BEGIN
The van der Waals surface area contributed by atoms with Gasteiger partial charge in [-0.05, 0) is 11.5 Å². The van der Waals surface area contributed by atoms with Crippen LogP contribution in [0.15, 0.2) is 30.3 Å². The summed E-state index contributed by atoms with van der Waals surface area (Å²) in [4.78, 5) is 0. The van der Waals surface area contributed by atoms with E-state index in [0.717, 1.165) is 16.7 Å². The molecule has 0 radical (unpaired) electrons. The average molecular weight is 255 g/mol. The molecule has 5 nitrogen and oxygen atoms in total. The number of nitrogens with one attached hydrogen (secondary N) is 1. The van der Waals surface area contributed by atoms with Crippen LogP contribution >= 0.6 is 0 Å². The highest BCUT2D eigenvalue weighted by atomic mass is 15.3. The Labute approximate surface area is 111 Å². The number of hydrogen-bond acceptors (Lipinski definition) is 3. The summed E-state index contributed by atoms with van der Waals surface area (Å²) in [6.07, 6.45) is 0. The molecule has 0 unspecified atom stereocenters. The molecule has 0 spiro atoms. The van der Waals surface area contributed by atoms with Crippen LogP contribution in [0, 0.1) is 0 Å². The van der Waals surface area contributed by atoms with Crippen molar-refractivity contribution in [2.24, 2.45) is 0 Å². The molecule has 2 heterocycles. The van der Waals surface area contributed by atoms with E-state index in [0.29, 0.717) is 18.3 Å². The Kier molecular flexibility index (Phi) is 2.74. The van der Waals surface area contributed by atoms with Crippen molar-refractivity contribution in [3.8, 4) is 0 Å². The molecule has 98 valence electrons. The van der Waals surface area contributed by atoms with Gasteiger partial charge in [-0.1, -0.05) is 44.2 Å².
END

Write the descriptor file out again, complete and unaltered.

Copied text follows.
The van der Waals surface area contributed by atoms with Gasteiger partial charge in [-0.05, 0) is 11.5 Å². The van der Waals surface area contributed by atoms with Crippen LogP contribution in [0.15, 0.2) is 30.3 Å². The summed E-state index contributed by atoms with van der Waals surface area (Å²) in [4.78, 5) is 0. The van der Waals surface area contributed by atoms with E-state index in [0.717, 1.165) is 16.7 Å². The molecule has 0 radical (unpaired) electrons. The average molecular weight is 255 g/mol. The molecule has 5 nitrogen and oxygen atoms in total. The number of nitrogens with one attached hydrogen (secondary N) is 1. The van der Waals surface area contributed by atoms with Crippen LogP contribution >= 0.6 is 0 Å². The highest BCUT2D eigenvalue weighted by atomic mass is 15.3. The Labute approximate surface area is 111 Å². The number of hydrogen-bond acceptors (Lipinski definition) is 3. The summed E-state index contributed by atoms with van der Waals surface area (Å²) in [6.07, 6.45) is 0. The molecule has 0 unspecified atom stereocenters. The molecule has 0 spiro atoms. The van der Waals surface area contributed by atoms with Crippen LogP contribution in [0, 0.1) is 0 Å². The van der Waals surface area contributed by atoms with Crippen molar-refractivity contribution in [2.24, 2.45) is 0 Å². The molecule has 2 heterocycles. The van der Waals surface area contributed by atoms with E-state index in [0.29, 0.717) is 18.3 Å². The Kier molecular flexibility index (Phi) is 2.74. The van der Waals surface area contributed by atoms with Crippen molar-refractivity contribution in [3.8, 4) is 0 Å². The molecule has 98 valence electrons. The van der Waals surface area contributed by atoms with Gasteiger partial charge in [-0.1, -0.05) is 44.2 Å².